This of course highlights the idea of the Lifestream’s inherent energy. Sephiroth’s absorption of the Lifestream makes use of the same principal that the Shinra Mako reactors do, although in a more primitive and pure way. Sephiroth intends to use the Lifestream for his own energizing, while Shinra first processes the Lifestream into a form of electrical energy. This follows the basic physics principal of conservation of energy: energy may not be lost or destroyed, simply transferred.
Interestingly, it is hinted that the Cetra utilized Mako energy some 2000 years before Shinra’s reactors were ever created.
Hargo: “The Promised Land is the resting place of the Ancients. The life of the Ancients is one continuous journey. A journey to grow trees and plants, produce animals, and to raise Mako energy.”
Hargo is one of the elders in Cosmo Canyon, who specializes in the Cetra belief in the Promised Land. It is very important to note that he says the Cetra “raise[d] Mako energy.” This seems to be in complete contradiction with the vast majority of the game’s underlying back story. It is almost explicitly stated that the Cetra represent all that is good in the world of Final Fantasy 7 (conversely, JENOVA represents all that is bad).
Bugenhagen: “Everyday Mako reactors suck up Spirit energy, diminishing it. Spirit energy gets compressed in the reactors and processed into Mako energy. All living things are being used up and thrown away. In other words, Mako energy will only destroy the Planet...”
Now note that Bugenhagen says, quite clearly, that Mako energy will destroy the Planet. We know Mako energy is a refined type of Lifestream - in fact, it cannot be converted back into Lifestream. The process used to refine Lifestream into Mako creates a loss in the swell’s net Lifestream amount and, over time, these losses supposedly add up. Such is the fundamental flaw in the Mako reactor set-up. Shinra, of course, is portrayed as evil and uncaring about this fact. However, note that what Hargo says directly contradicts one of two things (or both). Either: One, the Cetra were not as Planet-loving as once believed, or Two, Mako energy is not as Planet-harming as once believed.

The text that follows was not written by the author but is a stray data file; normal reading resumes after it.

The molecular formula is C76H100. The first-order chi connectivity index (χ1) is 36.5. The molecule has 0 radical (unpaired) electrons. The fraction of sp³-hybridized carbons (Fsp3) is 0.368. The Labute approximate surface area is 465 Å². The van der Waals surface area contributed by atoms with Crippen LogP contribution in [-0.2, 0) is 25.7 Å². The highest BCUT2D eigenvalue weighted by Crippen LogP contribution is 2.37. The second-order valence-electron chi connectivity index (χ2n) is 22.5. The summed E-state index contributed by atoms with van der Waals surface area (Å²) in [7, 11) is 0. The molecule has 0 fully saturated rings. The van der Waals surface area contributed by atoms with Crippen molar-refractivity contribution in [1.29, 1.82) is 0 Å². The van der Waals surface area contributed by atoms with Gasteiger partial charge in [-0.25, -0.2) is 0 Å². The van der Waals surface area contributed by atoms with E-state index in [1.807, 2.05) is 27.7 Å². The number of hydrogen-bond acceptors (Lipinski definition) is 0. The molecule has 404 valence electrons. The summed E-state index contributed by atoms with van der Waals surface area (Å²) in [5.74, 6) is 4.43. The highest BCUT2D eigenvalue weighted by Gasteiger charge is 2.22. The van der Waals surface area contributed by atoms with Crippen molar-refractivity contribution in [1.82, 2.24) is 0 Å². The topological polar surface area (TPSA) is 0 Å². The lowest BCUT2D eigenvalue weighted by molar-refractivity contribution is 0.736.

Both of these points are very plausible. Let us examine the latter before the former, however. I will discuss the former in section E-VI-I, “The Cetra,” “Motivation”). It is entirely understandable that Mako energy is not as bad as it is cracked up to be.
When you farm obsessively you destroy the land, depleting its nutrients and making it difficult to grow anything else on it. The same can possibly be said about the Mako reactors. Energy can never be lost or gained, only transferred. That is basic physics. When Mako reactors draw Lifestream and compress it into Mako, the Mako is then transferred as electrical energy instead of spirit energy. This energy then goes through filaments in light bulbs or heating irons in a stove, producing both heat and light. Therefore, the electrical energy has become thermal and light energy (it was original spirit energy). The energy is never truly lost. This functions much in the same way the spirit energy would function even if Mako had not been created from it. It would instead go into creating a new life form who would then create his own thermal energy upon friction with air molecules every time he took a step. The energy he spends when he takes those steps comes from the food he eats, and the food he eats gives him energy because of the spirit energy it contains. The light energy from the sun transfers energy into the plants that then photosynthesize it and therefore create spirit energy that can be used to feed the human. It simply must be this way; otherwise it wouldn’t make sense to eat. Where does the energy come from to move the muscles in the human’s leg? It must come from somewhere. In the end, it must come from the Lifestream because the Lifestream is the source of all biological energy on the Planet.